Posting in Architecture
There's loads of talk these day about Smart Cities and why it is smart to be be smarter about urban development. What there isn't a lot of are example...
There's loads of talk these day about Smart Cities and why it is smart to be be smarter about urban development. What there isn't a lot of are examples that urban councils and planning boards can reference for their own ideas. That's why the GeoWeb conference, an annual confab that explores how information technology can aid in the urban design and urban planning process could be a fabulous resource for the Smart Cities movement.
The theme of this year's conference was Cityscapes, which sort of elevates the design of cities to an art. It also squelches the notion that the haphazard sprawl-type of development that has been so commonplace over the past century is a good thing. This brings to mind some of the cities that are being built in the United Arab Emirates, namely Abu Dhabi, where my brother works for a company that is building out all sorts of infrastructure. Before he left, he showed me all sorts of 3-D models about what he's doing.
But models and computer-aided designs are pretty commonplace within the architectural world. So what makes the sorts of projects and technologies discussed during Cityscapes so unique? In a word, Collaboration.
For a long time, cities have been planned by specialist teams that knew very little about what each other was doing, notes Ken Greenberg, an architect and well-respected urban designer. Information technology promises to bridge these disciplines, so that waste management challenges (as an example) can be considering in the context of local geographic, demographic and economic factors. "Issues of sustainability have gone from being an add-on or afterthought to essentially being at the core of what people are doing. You really need to have more understanding about the specificity of local conditions," Greenberg told me during a phone interview.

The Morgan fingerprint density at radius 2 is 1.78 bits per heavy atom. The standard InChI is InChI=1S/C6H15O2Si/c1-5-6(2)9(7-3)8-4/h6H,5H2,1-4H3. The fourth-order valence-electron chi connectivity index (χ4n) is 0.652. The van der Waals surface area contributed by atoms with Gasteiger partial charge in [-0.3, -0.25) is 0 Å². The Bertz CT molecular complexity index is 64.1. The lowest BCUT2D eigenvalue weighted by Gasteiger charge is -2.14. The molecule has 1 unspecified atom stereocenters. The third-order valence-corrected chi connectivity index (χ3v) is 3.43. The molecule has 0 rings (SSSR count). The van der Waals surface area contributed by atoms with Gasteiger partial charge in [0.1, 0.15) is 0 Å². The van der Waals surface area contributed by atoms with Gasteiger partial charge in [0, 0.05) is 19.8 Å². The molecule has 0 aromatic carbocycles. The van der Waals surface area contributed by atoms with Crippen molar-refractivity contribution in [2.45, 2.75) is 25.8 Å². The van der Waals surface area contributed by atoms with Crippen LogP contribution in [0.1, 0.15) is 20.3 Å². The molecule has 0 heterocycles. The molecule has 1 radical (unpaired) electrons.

Greenberg contends that the cities that will be most adept in planning for the smart transition are experimenting with pilot projects unique to their climate and circumstances. The idea of bicycle lanes is being tried out in many metropolitan areas, as an example, but with a twist unique to the area. This article from The New York Times details some of the experimentation with bike lanes going on in New York City and its boroughs, but also details the tensions that will inevitably arise as city governments grapple with climate and green planning issues.
"You can build case studies but you can't come in with cookie cutter ideas," Greenberg says.
Here's how technology could help, according to Greenberg:
- Collaborative planning sessions that are iterative
- Interactive mapping
- Correlating environmental, social, physical and economic data sets
- Testing potential traffic and alternative energy plans
- Portraying the "fourth dimension" (think of three-dimensional models that are layered with intelligence related to all the physical layers they represent). These models should be continuously updated and available for reference. So, in essence, a project is never really finished. No more blueprints lost in the musty basement of city hall.
Of course, technology is part of the problem, especially when you consider affluent populations vs. poor populations, notes John Stutz, who is the cofounder of the Tellus Institute, an organization focused on sustainable planning issues "for the great transition." "We have to build smart cities if you want to survive," Stutz says.
Doesn't leave much room for misinterpretation, does it?
The challenge, as developing nations become more affluent, is to figure out how to manage consumption habits without creating a whole new set of haves and have-nots. So, you have to convince established urbanites to be more responsible in the context of their society.
One simple example, Stutz notes, is that even though refrigerators are much more efficient today than in the past, we as a U.S. society still use the same amount of energy for refrigeration than in the past. That's because when people buy a new appliance, they tend to stick the old one somewhere else in the their home or garage until it absolutely doesn't work.
How many refrigerators do you have in your house?
Here are several articles about this year's GeoWeb conference that will give you more background, should you choose to research this topic more deeply:
- Reflections on GeoWeb 2009
- GeoWeb 2009 Review (includes video of John Stutz's presentation)
- Spatial Explorations
Sep 1, 2009